(2015) Alastair Reynolds, Gollancz, £8.99, pbk, 182pp, ISBN 978-1-473-21843-7
Alastair Reynolds has been writing award winning very long books for years: his unrelated Revelation Space series is right at the forefront of British SF. But sometimes long is just too long. I’m sure I’m not the only one put off by doorstep novels. You know the ones – small type, thin paper, hundreds (if not thousands) of pages of densely packed hard SF. The clutch of prizes he’s won suggests Reynolds is good at those, but his work has been too daunting for me – until now. Slow Bullets is much, much shorter. Even the cover admits it’s a novella (though it still manages to cover 182 pages, albeit larger than Reynolds-normal typeface and generous margins) and you can certainly read it in a longish sitting. A rough wordcount guess would be about 50,000 words, which is Christmas Carol, Animal Farm and Of Mice and Men territory. A rounded story, certainly, but without the multiple point of view characters and elaborate subplots which bedevil longer works.
I like the length. It gives the story a pace and a snappiness that stretching it out would lose. It doesn’t spend ages building a rich, complex world but sticks to the basics. Big war in space, in the far future. Two sides, split on religious lines (same prophets, different Book. Familiar?). The war ends – but nobody tells the story’s bad guy, Orvin, or maybe he just doesn’t care as he inserts a ‘slow bullet’ into an opponent, Scur’s, leg, intending to kill her in unhurried agony. And then Scur, Orvin and a bunch of other people from the war wake up in a prisoner transport ship, lost in space. Scur is driven by a desire for revenge but there are other, more pressing questions. Who are they? How do they survive (and stop killing each other)? What is their purpose?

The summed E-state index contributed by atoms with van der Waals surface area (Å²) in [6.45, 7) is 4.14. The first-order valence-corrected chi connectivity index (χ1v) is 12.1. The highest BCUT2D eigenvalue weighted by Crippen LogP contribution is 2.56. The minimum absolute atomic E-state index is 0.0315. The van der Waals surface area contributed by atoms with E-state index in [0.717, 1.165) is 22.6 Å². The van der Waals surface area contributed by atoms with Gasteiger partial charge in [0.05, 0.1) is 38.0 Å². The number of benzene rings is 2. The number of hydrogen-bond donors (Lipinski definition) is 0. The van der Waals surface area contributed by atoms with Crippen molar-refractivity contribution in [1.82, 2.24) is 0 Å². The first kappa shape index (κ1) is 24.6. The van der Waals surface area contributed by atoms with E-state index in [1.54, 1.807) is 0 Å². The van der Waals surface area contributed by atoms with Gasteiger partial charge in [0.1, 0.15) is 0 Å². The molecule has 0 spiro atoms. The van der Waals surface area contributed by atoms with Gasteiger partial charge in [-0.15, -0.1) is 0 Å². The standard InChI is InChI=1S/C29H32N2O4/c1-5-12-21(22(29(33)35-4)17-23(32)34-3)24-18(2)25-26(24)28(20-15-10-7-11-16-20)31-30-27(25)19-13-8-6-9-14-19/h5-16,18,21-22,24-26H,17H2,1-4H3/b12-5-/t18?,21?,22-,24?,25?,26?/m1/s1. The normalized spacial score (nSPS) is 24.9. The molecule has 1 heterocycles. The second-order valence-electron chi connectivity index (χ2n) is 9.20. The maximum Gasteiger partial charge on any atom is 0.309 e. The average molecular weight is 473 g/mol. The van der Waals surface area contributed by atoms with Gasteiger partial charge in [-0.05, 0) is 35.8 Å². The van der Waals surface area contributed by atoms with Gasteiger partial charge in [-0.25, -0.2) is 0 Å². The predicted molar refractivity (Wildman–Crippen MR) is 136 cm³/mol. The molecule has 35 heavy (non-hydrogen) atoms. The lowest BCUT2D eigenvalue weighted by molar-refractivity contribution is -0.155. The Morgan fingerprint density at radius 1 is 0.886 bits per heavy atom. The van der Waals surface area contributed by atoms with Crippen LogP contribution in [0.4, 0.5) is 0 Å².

The ‘slow bullets’ are a reference to memory implants/recording devices inserted deep inside the ex-military occupants of the ship. Their exact purpose is not made implicit, but they turn the soldiers into walking black boxes: hugely useful for determining what actually happens in the heat of the battle. They have a large part to play in this story, but the novella’s not rally about the tech, interesting though it is. Like all good books, this is about the characters and their journey. Because this is stripped-down Reynolds, we don’t learn much about the backgrounds of Scur, Orvin and the civilian technician we spend time with, Prad. But we don’t really need to. Scur is a survivor with a fondness for illegal poetry (ie the poetry of the other side). She’s also not much of a believer – pragmatic, caught up in events she can barely control. So she’s relatable. So is Prad; a civilian out of his depth, not caring about the war, just trying to survive. And Orvin? We never learn what makes him a cruel psychopath. Maybe he’s a creation of the war. But we see him being cruel and psychopathic, and that’s enough. How can that be turned to Scur and Prad’s advantage given their new and uncertain position?
Fast, exciting and ultimately satisfying; Slow Bullets is good enough to persuade me to dig out my unread copy of Revelation Space. Recommended.
See also Peter's review of Slow Bullets.
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